In the immediate post-Independence period, Indian cinema was open to ideas from the West. A whole generation of filmmakers, both existing and aspiring, took great inspiration from Vittorio De Sica’s 1948 classic Bicycle Thieves. Bimal Roy’s Do Bigha Zameen, easily one of the finest works of Indian cinema, is probably the best known neorealist film produced in India, but Italian neorealism had a following in the early 1950s even in Kerala.
Two years after Roy’s masterpiece was released and just months ahead of Satyajit Ray’s Pather Panchali hitting the screens, a 22-year old student from Thrissur directed the first Malayalam neorealist film. P Ramdas’s Newspaper Boy was released in May, 1955, in less than 10 cinema halls in Kerala.
With a budget of less than Rs 2 lakh, collected from the public decades before crowdsourcing became a common word in the Silicon Valley, Ramdas’s directorial debut has the distinction of being the first commercial film produced entirely by students in India. More to its credit is the fact that the actors weren’t professionals and the crew members were highly inexperienced.
Watching the film more than six decades later, a viewer cannot help but be mesmerized by how well it was made, against all odds. The film looks at the life of an impoverished Nair family that is full of misfortunes.
Mostly filmed in a studio in Thiruvananthapuram, as the movie is set in Thrissur and Chennai, the outdoor scenes were shot in those cities. The scenes offer an invaluable glimpse into newly Independent India. Those familiar with the idiosyncrasies of the Malayalam language would appreciate the care taken to ensure that the Thrissur dialect and accent were used to perfection. Although the famous scenes from the Ernakulam Junction railway station were inspired by an Akira Kurosawa film, the viewer would be easily be reminded of the 1956 classic Bhowani Junction, which was filmed in Lahore.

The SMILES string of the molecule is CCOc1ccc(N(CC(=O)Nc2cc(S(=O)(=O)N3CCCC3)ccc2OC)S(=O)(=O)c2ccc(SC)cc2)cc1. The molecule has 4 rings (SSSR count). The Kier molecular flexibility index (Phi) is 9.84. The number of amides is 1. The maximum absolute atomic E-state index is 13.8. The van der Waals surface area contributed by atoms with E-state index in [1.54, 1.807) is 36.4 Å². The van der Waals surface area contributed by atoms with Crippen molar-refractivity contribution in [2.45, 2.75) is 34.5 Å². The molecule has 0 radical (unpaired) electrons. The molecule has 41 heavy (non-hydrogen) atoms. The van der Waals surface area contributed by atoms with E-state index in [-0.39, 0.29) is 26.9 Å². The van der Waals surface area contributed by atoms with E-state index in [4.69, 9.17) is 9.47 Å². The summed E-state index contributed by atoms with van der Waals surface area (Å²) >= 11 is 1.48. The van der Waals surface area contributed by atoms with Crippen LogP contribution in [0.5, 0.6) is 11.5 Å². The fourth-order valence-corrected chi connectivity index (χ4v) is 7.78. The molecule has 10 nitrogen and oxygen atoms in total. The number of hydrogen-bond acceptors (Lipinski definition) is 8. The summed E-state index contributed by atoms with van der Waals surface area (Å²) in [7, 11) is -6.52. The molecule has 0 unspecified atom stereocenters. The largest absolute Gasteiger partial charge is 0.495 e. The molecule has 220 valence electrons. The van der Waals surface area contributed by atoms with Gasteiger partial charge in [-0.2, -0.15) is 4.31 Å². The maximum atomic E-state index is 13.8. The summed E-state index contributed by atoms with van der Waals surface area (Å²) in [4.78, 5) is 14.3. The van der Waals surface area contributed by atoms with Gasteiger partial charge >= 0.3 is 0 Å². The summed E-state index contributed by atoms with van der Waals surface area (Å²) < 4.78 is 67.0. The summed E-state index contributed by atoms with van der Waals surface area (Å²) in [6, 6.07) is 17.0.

More importantly the film highlighted the realities of life and society. Till that point, audiences in Kerala, like in the rest of India saw cinema mainly as an opportunity to escape the harshness of life in a very poor country, but Newspaper Boy was a path-breaker that would have a deep impact on the film-going public in the future.
Kerala was certainly not ready for this kind of a film and Ramdas did not make any money from it. In fact, it took almost four months to find a distributor for the film, and reports indicate that Ramdas actually had to return some money to the distributors because of its commercial failure.
The director would himself admit that the film was ahead of its time. It is actually seen in retrospect as one of Indian cinema’s finest films.
The success, national and international recognition of Kerala’s neorealist films may even have had an impact on purely commercial films in the state. For a long time, audiences watching Malayalam films went home in tears when films culminated into a tragedy.
Ramdas, who died at the age of 81 in 2014, would only go on to produce two more mainstream films. However, there is little information in the public domain about the two movies - Nirapara (1976) and Vadakaveettile Adithi (1981). In 2007, he was chosen for the J C Daniel Award, the Kerala government’s highest honour for lifetime contribution to Malayalam cinema.
It would be a great service to digitally restore Newspaper Boy and have it screened in places like Italy, where there is a growing nostalgia for neorealist films. A few years ago, the Alliance Française de Bombay, held a special screening of Shaji N Karun’s Piravi, giving the new generation a chance to watch another masterpiece of Malayalam cinema.
One wonders whether the golden era of Malayalam art cinema is over. The viewing public increasingly shuns this genre and is drawn to films that imitate Tamil, Hindi and English cinema. For filmmakers, it does make sense to tap a market that is much larger than Kerala. A large number of cinema halls are screening Lucifer in Mumbai, and it’s not just the Malayalis who are turning up in numbers to watch the Mohanlal-starrer.
Many cities around the world have dedicated screening halls for non-mainstream films. A cinema hall built on the same lines in Fort Kochi or Thiruvananthapuram would be a welcome tourist attraction and at the same time provide a platform for those filmmakers who aspire to make the kind of movies that reflect the social realities of contemporary India.